I started looking for how to disable that conflict handling behavior, and found a few things that seemed possibly promising, such as cvswrapper and other options... but ultimately it was a square peg that didn't fit in the slightly smaller rectangular hole, or ... something like that.

CVS led to a 5 minute investigation of subversion but I quickly found this Slashdot article which reminded me about rsync. D'oh!

rsync isn't perfect here either, but it's closer. It has an option to skip files if the modified time is newer. This is 99% what I want except that if I update the default config file, it will overwrite the modified version the user installed. SO, I need a "builder" script that installs the product in the rsync repository and sets the modified dates back, I'm thinking about 20 years to account for wackiness on the target machines. In QA it's not uncommon to goof around with your date to test... date stuff. So 20 years should be pretty safe. I hope :)


Visual development environments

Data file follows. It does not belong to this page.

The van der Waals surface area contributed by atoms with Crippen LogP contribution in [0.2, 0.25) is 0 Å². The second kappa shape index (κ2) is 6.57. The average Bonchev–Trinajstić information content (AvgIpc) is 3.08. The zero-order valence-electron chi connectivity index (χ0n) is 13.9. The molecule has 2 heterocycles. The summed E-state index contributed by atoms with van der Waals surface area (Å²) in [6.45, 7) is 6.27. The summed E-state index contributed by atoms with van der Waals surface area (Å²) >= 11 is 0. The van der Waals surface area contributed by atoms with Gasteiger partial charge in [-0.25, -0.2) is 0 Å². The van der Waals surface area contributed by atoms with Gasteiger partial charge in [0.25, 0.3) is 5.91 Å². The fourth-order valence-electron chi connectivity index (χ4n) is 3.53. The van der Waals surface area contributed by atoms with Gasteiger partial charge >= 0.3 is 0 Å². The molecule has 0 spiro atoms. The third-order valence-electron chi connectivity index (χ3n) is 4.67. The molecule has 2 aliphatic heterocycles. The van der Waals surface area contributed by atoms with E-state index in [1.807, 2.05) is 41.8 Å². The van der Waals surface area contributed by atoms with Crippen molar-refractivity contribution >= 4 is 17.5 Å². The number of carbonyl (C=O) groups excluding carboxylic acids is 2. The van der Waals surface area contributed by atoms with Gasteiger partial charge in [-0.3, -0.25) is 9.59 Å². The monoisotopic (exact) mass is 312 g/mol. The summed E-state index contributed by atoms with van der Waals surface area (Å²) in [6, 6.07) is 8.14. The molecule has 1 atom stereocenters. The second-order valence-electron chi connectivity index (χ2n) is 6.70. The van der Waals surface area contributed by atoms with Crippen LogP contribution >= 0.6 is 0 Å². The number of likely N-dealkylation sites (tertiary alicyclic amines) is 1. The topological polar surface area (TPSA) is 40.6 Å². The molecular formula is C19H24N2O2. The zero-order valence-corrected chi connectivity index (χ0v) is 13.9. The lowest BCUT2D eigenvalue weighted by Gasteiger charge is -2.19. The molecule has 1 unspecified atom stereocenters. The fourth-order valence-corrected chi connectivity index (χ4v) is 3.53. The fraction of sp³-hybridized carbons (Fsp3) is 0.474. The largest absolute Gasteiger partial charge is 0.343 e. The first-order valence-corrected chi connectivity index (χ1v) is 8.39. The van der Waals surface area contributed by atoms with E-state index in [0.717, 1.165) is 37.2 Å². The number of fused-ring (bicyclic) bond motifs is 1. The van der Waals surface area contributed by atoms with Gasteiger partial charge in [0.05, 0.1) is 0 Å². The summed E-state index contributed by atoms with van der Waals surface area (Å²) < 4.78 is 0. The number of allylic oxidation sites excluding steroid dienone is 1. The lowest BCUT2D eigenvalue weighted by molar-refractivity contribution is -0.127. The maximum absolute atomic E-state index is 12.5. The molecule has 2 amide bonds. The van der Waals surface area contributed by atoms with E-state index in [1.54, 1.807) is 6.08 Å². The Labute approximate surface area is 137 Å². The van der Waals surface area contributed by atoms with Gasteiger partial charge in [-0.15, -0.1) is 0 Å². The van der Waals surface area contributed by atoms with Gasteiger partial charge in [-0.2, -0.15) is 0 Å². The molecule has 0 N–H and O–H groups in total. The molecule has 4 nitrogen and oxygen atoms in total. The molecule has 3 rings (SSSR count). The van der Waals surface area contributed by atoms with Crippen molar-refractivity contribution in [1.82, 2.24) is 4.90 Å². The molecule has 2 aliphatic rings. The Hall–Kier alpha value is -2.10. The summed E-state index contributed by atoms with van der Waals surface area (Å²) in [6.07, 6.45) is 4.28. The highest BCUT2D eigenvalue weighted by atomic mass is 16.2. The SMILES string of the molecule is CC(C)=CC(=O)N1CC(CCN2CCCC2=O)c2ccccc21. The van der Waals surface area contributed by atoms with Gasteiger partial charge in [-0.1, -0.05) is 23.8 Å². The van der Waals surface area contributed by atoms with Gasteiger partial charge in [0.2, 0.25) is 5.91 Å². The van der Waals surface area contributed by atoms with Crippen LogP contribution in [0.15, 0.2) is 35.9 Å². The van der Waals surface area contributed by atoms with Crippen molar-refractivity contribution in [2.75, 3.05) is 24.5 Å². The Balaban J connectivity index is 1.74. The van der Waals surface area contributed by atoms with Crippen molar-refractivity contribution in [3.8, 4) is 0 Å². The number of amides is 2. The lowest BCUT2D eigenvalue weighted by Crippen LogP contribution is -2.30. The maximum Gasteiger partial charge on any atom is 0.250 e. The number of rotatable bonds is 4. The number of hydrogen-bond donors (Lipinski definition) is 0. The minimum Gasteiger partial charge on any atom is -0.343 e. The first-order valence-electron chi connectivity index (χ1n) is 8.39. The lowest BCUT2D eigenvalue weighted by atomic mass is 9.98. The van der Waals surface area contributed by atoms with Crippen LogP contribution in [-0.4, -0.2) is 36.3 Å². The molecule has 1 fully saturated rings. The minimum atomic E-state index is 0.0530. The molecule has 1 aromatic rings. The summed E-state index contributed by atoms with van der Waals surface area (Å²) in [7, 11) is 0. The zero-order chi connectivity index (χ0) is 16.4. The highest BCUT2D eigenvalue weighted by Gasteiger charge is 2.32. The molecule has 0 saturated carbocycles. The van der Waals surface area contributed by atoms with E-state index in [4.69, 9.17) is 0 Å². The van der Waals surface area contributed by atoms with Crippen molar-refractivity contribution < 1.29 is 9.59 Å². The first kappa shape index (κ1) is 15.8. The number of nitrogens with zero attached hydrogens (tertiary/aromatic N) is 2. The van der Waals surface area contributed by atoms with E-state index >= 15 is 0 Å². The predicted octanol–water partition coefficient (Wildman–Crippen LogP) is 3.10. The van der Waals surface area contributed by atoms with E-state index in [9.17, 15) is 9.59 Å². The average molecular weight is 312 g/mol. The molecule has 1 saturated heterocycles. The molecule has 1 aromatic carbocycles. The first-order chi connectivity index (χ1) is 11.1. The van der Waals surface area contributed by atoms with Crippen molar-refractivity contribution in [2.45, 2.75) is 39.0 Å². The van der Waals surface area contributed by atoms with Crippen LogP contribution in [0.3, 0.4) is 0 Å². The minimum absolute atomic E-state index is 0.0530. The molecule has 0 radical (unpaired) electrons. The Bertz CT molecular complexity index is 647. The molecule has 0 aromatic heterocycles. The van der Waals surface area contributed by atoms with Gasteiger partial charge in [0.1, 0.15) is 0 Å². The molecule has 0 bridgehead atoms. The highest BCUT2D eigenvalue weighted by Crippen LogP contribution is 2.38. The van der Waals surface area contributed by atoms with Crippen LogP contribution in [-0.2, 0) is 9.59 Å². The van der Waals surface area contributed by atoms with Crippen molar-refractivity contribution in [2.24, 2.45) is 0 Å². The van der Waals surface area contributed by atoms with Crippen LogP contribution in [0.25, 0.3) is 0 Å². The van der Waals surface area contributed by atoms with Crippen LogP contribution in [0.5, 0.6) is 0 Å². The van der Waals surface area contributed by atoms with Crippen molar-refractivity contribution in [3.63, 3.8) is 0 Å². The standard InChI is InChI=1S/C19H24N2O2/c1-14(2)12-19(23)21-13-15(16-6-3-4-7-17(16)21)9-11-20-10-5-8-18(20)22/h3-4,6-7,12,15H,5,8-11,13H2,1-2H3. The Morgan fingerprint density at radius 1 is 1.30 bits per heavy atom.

I totally had this great idea for a World of Warcraft mod. It was so good and I think the implementation will be so easy that I spent about 3 hours yesterday poking at the WoW UI. The problem is that there's no Visual Warcraft UI editor. I have to guess at where controls go, how big things should be, etc. Sorry, but I'm not visually oriented at all and trial and error is not appealing when reloading the UI takes so long. Not to mention it isn't working too well for me but that's probably because I have a bunch of broken mods or something.

On a positive note, the UI is fully modular and very extensible in a friendly and logical way. Now I just have to wait for the WoW UI designer to come out. And do a bunch of coding. My estimate for my uber mod: 200 lines of code. Minus all the xml shit I mean.

Wednesday, October 12, 2005


Google Reader